Yesterday, my younger son pointed at a picture on the wall above our dining room table and said, “Grandma!”
“Yes, that’s your grandma. And that’s your great-grandma, and your great-grandpa.”
“I want to meet my grandpa!” exclaimed my older son. I grimaced, for a moment.
“You can’t meet him, sadly,” I told Li’l D.
“Why? Is he dead?” he asked.
“Yes. But Daddy could take you to visit his grave, if you’d like. You could talk to him there.”
Li’l D shook his head aggressively. “No. No, thank you.”
I paused for a moment, wondering if I should mention you, another of his grandpas. “Well, my dad is still alive, but he’s …” I searched for how to explain it in a way a six-year-old would understand. “He’s a criminal.” Those words felt wrong, so I amended them. “He was a criminal.”
“Why did he hurt you guys?” inquired Li’l D.
“I think because when you’re used to being hurt, you think that being hurt and hurting other people is normal.” I paused again and considered whether or not to continue. I decided I should, because you’ve been on my mind a lot lately. I’ve talked about you with my husband, my sisters, and my friend, Ra.
“You can’t meet him now,” I said, “but maybe someday. The last time he and I talked in person, I told him we could only have a relationship if he could acknowledge the ways he’d hurt me, my mom, and my siblings. Without acknowledgment, we’re back in the past, where everything bad in his life was always someone else’s fault. I don’t want to back in that past. I want to stay in this pretty cool now.”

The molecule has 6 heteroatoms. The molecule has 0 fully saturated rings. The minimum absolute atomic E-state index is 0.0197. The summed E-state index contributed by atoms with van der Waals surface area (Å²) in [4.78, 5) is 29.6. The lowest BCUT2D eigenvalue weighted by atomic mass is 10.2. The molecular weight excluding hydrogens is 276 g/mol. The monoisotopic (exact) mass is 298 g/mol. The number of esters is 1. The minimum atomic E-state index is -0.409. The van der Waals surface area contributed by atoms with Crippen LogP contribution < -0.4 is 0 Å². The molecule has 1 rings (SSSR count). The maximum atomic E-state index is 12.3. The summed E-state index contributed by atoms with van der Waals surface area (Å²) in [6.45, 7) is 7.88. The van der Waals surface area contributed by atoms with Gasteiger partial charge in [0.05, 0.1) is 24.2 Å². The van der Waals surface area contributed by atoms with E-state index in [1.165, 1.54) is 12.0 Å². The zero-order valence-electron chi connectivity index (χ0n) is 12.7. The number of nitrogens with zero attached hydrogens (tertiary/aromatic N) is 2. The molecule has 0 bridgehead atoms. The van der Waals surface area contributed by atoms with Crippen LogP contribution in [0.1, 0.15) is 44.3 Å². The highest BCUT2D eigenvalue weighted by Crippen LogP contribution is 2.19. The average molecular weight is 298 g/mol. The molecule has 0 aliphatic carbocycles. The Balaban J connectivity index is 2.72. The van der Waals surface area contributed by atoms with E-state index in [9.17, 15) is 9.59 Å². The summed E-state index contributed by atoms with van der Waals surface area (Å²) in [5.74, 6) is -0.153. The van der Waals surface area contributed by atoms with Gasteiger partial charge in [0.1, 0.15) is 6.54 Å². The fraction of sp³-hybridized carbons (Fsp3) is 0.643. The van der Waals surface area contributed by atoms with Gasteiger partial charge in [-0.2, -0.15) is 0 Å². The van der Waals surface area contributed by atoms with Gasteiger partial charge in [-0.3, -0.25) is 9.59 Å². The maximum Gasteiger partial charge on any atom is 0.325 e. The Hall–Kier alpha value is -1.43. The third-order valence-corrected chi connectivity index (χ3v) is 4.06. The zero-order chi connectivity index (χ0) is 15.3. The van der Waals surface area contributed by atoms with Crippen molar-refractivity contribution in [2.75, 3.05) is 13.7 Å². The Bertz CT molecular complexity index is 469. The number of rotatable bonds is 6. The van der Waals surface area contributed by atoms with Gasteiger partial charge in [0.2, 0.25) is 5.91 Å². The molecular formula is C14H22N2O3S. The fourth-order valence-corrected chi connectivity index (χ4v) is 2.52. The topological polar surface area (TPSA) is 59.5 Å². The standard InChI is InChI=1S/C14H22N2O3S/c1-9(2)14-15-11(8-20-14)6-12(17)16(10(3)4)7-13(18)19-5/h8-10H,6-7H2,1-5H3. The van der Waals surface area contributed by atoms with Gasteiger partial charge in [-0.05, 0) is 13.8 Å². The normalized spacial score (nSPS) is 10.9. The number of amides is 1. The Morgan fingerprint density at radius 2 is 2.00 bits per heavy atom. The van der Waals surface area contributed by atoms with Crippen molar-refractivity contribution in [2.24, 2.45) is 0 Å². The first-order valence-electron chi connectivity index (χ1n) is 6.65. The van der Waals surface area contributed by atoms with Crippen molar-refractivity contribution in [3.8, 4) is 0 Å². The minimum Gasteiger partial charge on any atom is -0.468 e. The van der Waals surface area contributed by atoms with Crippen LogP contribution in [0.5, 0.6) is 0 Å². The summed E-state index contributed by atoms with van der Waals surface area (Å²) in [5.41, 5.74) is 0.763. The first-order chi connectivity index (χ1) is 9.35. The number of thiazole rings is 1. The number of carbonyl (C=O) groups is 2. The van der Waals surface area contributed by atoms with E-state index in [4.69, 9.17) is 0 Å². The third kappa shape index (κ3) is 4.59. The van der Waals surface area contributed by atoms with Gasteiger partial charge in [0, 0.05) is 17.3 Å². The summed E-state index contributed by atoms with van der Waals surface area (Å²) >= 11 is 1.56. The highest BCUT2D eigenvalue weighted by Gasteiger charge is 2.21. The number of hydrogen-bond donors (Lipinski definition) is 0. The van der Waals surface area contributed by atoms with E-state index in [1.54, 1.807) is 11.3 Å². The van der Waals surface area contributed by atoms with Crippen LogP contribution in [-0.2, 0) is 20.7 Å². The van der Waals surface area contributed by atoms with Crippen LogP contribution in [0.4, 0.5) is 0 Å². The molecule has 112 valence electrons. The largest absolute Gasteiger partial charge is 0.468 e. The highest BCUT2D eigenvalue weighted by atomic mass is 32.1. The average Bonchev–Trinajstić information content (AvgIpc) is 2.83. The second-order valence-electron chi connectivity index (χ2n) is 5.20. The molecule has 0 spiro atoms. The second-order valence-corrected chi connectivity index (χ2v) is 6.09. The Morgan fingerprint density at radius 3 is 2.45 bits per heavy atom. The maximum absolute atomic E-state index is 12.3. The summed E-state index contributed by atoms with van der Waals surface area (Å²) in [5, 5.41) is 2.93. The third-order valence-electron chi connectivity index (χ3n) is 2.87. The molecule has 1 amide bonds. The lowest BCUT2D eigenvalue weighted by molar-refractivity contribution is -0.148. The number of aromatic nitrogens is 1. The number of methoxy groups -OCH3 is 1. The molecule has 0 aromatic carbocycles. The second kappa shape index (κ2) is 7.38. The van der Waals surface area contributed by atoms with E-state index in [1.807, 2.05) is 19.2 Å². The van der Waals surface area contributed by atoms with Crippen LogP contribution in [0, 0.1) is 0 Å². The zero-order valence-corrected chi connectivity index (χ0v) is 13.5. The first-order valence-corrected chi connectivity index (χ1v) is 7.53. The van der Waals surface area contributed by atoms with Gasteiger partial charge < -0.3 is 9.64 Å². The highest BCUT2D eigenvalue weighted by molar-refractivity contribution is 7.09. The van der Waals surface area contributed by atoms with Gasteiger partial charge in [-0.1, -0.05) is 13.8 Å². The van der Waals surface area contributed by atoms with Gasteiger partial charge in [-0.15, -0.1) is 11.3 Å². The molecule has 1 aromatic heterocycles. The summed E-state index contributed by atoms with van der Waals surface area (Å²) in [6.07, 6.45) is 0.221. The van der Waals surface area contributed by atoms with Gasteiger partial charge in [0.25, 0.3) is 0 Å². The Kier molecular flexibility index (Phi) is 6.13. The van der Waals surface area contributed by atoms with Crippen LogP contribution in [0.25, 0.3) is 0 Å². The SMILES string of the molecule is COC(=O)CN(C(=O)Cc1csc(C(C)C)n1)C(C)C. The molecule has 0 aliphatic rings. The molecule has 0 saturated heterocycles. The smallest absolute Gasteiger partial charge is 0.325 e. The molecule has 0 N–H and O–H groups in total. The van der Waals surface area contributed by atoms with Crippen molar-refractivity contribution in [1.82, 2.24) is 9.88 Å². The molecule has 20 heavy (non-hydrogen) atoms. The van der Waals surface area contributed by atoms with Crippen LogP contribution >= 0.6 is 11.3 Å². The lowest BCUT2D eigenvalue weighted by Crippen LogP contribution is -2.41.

Li’l D’s attention shifted elsewhere, but my mind stayed stuck on that conversation. On history.
I’d thought of you earlier in the day, when I saw a Kenya bumper sticker outside the grocery store. “I think my dad might have gone to Kenya, once,” I told Li’l D. “He definitely traveled far and wide to other places in Europe, Asia, and Latin America!” I said it like you were a great explorer, but I felt flutterings of anger at how much of the world you got to see while my mom suffered, alone, impoverished, and struggling to make the world good for her four scarred children.
I let that anger go by focusing on the preciousness of that moment, including two little boys who light my days … when I remember to look not into the past but at them.
Though I forgave you long ago. anger sometimes comes back, trying to entice me with its seeming might. It whispers, “You feel invincible when you walk with me, don’t you? That’s because you can do any be anything if you don’t let silly fancies like ‘love’ and ‘hope’ delude you.”
But then I remember. I remember that I chose forgiveness, and why. I remember that anger and hatred beget abuse and violence, and that I am doing their terrible work when I hate.